There is, however, a point that may give rise to some perplexity: anyone who attended the press conference of April 8 by Prime Minister Draghi cannot forget the invective against young people who were vaccinated even though without frailty, and their vaccinators (“... with what conscience does a young person jump the list and get vaccinated knowing this will put those over 75 years at risk of death?“).
Yet, while the national plan imposes an order of priority during the ordinary course of vaccination, according to categories of age or disease, in the one organized by companies, the same plan allows them to proceed regardless of the workers’ age provided that there is availability of vaccines.
Evidently there are no scruples of conscience to vaccinate young people if there is ample availability of vaccines for all. At this point we “only” have to wait that the regions have a number of vaccines available that is so large so as to be able to allocate some to companies.
Meanwhile, all parties involved (e.g. employers’ associations, doctors, regions) are already discussing and will have a lot to do to solve some practical problems of implementation of the plan. Just think of the skepticism of company doctors to be involved as possible vaccinators, with all the responsibilities that could result, or the need to provide for the availability of adequately trained medical personnel to intervene in case of emergency.
Overruling and mandatory mediation in injunction opposition proceedings.
In its decision No. 19596 of 18 September 2020, the Joint Chambers of the Supreme Court of Cassation took a position on the identification of the person required to initiate mediation, as a condition of admissibility, in proceedings opposing an injunction.
Prior to this judgment, the prevailing view was that the party required to file the application for mediation was the opposing debtor, and that, failing this, the proceedings opposing the injunction should be declared inadmissible. According to this interpretation, after the declaration of inadmissibility the injunction for payment became final. Such interpretation was endorsed by two judgments of the Court of Cassation (no. 24629/2015 and no. 22003/2019).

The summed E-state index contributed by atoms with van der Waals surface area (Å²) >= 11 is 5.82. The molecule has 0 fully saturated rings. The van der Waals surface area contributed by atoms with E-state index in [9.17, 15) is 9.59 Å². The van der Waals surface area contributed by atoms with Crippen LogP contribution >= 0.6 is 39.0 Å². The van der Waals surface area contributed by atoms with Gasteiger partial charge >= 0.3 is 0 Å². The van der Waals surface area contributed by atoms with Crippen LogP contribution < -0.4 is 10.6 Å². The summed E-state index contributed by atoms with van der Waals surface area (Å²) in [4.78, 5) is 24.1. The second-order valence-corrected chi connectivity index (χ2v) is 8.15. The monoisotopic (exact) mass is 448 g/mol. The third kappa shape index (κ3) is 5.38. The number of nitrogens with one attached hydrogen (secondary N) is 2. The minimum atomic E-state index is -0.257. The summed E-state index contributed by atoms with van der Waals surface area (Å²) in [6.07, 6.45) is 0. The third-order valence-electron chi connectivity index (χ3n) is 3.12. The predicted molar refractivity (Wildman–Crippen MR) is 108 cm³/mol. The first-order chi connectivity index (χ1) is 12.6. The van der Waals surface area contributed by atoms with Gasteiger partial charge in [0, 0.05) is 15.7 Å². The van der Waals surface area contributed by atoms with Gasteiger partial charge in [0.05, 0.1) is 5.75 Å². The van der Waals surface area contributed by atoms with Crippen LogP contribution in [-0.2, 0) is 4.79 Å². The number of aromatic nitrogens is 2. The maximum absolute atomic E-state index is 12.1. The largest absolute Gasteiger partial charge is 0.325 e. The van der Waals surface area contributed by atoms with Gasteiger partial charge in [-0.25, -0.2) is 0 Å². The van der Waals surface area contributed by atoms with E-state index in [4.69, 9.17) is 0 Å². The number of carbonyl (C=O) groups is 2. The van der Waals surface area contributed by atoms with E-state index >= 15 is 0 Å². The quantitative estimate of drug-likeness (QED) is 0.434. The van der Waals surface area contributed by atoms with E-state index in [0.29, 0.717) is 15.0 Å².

A minority opinion, on the other hand, held that it was the opposing creditor who had to initiate the mediation procedure, and that, if he failed to do so, the revocation of the injunction would follow the ruling that the opposition was inadmissible.
The decision of the Joint Chambers to follow this second minority approach has raised the question of the outcome of pending opposition proceedings in which the time limit for initiating mediation has expired without any of the parties having filed the relevant application.
In particular, the question is whether, through this judgment, the Court of Cassation have carried out a case-law overruling, which justifies the request of the opposing creditor for a remittance within the time limit.
The rule of overruling applies when, with respect to a procedural rule, the Court of Cassation changes its position in an unforeseeable way, establishing a new interpretation which results in a preclusion or a lapse of time for the party that had unwittingly relied on the previous position. In such a case, the new interpretation applies for the future, but the party who had relied on the earlier interpretation is entitled to be remitted within the time limit.
The existence of these conditions was expressly recognised by the Court of Salerno in its order of 18 November 2020, and by the Court of Naples, more concisely, in its order of 3 December 2020.
On the other hand, in its recent judgment of 4 March 2021, the Court of Appeal of Rome upheld the debtor’s appeal seeking a declaration not only of the inadmissibility of the opposition proceedings due to the failure to carry out mediation, but also of the revocation of the injunction, pursuant to the judgment of the Court of Cassation’s Joint Chambers which established the relative burden to be borne by the opposing creditor.
It does not appear from the reading of the judgment that the creditor had asked to be remitted within the time limit in order to carry out the mediation procedure. Nevertheless, the Court of Appeal held that the change in case-law was relevant only for the purpose of compensating the costs of the proceedings.
The decision does not appear to be acceptable from this point of view since, in the absence of the remittance within the time limit, the opposing creditor, despite having relied on a different approach that legitimised him not to file the application for mediation, is forced to start new proceedings to apply for a new injunction. Moreover, the issue is made more complex by the fact that, unlike the cases decided by the Court of Naples and the Court of Salerno, the one decided by the Court of Appeal was at the appeal stage. In fact, if the creditor had remitted within the time limit and attempted mediation, the mediation condition would have been met on appeal, with the consequent admissibility of the case on the merits (which was declared inadmissible at first instance).